Surfperch Fishing: A Beginner’s Guide

Surfperch Fishing: A Beginner’s Guide

YouTube video
Video fishing for surf perch

Are you ready to dive into the exciting world of surfperch fishing? Look no further! Surfperch, slim and saucer-shaped fish that can weigh up to 2 pounds, are the most popular and abundant catch for surf anglers. Their unique feature is that the females give birth to live young that resemble miniaturized versions of the adults. Along the Oregon coast, you can find nine different species of surfperch, with the redtail surfperch being the most frequently caught. These fish often gather within 30 feet of the shoreline, darting in and out of the crashing waves in search of food, making them an accessible target for anglers.

License and When to Fish

To fish for surfperch, all you need is a general Oregon Angling License. While they are available year-round, the best time to catch surfperch is during the spring and early summer when they school up along sandy shorelines for spawning. For optimal results, try fishing during an incoming tide, particularly an hour or two before high tide. Use low tide periods to scout out areas that could potentially be teeming with surfperch. Look for steeply sloped beaches with crashing waves, rocky sections on the sand, sandy spots near jetties, or locations where the shore cuts inward.

The Right Equipment

Successful surfperch fishing requires appropriate equipment. Start with a long rod, around 9 to 11 feet, capable of handling a 2 to 6-ounce weight. Additionally, choose a spinning reel that can hold 200 to 300 yards of 15 to 30-pound monofilament line. This heavy tackle is necessary to withstand the powerful surf conditions where surfperch reside. If you’re not ready to invest in new gear, some coastal sporting goods stores offer rod and reel rentals by the day.

Terminal Tackle and Bait

A popular setup for surfperch fishing includes two #4 or #2 hooks, swivels, and a pyramid sinker. The size of the sinker depends on surf conditions and the strength of your rod. Opt for a three-sided pyramid sinker as they are suitable for casting and tend to roll less in the surf. Attach a 3-way swivel about 12 inches above the sinker. On one loop, tie the first hook with 6 to 8 inches of monofilament. You want enough line to keep the bait away from the mainline. Approximately 16 inches above the first hook, attach the second hook in the same way.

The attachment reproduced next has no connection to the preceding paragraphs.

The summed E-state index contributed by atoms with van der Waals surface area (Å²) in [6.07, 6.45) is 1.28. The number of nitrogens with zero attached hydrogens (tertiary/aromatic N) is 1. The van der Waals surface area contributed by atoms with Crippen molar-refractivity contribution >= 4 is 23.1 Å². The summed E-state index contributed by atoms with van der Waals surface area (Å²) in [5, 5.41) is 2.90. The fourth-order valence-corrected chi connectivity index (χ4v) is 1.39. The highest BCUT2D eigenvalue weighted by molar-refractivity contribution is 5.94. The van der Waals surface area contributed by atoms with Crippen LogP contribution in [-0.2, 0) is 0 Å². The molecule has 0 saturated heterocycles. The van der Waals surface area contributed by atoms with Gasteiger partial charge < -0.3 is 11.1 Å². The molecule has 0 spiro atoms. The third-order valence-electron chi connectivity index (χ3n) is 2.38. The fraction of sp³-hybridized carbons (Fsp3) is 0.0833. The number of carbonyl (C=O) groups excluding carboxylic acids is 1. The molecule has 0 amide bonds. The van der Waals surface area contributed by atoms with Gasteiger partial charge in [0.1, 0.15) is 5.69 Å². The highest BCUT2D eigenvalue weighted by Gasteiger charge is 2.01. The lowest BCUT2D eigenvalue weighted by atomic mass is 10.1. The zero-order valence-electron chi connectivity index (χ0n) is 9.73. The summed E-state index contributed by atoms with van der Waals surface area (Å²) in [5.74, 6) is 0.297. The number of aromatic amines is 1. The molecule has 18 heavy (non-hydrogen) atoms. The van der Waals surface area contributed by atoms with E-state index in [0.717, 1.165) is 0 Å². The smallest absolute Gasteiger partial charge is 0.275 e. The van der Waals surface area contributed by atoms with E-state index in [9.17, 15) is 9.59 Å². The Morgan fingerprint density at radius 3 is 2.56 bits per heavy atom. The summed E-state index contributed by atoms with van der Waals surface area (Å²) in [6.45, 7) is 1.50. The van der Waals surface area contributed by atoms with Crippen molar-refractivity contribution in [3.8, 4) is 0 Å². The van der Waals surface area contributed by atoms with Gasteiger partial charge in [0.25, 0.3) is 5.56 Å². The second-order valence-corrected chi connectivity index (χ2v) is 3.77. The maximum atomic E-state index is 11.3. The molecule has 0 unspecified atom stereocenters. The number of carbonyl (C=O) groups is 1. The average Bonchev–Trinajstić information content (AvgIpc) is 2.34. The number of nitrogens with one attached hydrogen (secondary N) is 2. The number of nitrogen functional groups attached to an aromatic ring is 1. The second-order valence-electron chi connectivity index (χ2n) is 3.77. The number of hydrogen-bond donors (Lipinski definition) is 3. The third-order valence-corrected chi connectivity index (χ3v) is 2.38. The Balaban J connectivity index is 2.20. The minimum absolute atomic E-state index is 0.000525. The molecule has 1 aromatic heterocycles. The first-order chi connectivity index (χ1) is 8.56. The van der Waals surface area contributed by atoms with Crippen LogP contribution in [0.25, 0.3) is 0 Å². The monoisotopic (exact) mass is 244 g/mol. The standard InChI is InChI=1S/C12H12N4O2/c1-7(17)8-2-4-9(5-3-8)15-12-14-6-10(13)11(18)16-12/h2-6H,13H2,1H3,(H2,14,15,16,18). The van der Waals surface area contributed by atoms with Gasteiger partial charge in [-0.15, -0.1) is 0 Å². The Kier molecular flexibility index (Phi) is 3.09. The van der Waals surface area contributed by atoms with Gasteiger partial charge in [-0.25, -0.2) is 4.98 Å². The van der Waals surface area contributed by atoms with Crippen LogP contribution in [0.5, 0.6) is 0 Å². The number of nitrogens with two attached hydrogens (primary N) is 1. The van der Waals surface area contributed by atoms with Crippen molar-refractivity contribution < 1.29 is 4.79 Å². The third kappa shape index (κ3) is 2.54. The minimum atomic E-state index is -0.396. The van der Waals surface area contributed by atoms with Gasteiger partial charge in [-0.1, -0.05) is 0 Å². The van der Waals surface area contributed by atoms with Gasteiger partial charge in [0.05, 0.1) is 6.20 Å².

As for bait, surfperch are not picky eaters. You can use mole crabs, marine worms, sand shrimp, mussels, clam necks, or even plastic baits like Berkley Gulp sand worms. The choice of bait depends on availability, convenience, and personal preference. Many anglers gather crabs, worms, and shrimp during low tide from the same beaches they plan to fish later.

Appropriate Attire

Fishing in the surf means your feet are destined to get wet. If the air and water temperatures are comfortable, you may choose to wear shorts and sandals. However, for cooler waters, invest in high-quality hip boots that will keep your feet and legs dry. Chest waders may be necessary in cold and rainy conditions, but they are usually not essential.

Exploring Other Opportunities

Surfperch can be found not only in the surf but also in bays, estuaries, and along rocky ocean shorelines. Look for areas with any kind of structure—rocks, jetties, pilings, sunken ships, and more—and keep your line and bait close to that structure for potential bites.

Catch and Release

While the bag limit allows for generous catches of surfperch (15 in aggregate per day), it is important to note that much remains unknown about the size of surfperch populations off the Oregon Coast. To help safeguard future populations, consider catching and carefully releasing surfperch after enjoying a few for dinner. They are renowned for their excellent taste!

Now that you have the basics of surfperch fishing, it’s time to hit the beach and try your luck. Remember to respect the environment, follow fishing regulations, and have a great time exploring the exciting world of surfperch angling!

Scott Haugen joins ODFW biologist Robert Bradley to show you how to surfperch.

Header photo by Kathy Munsel

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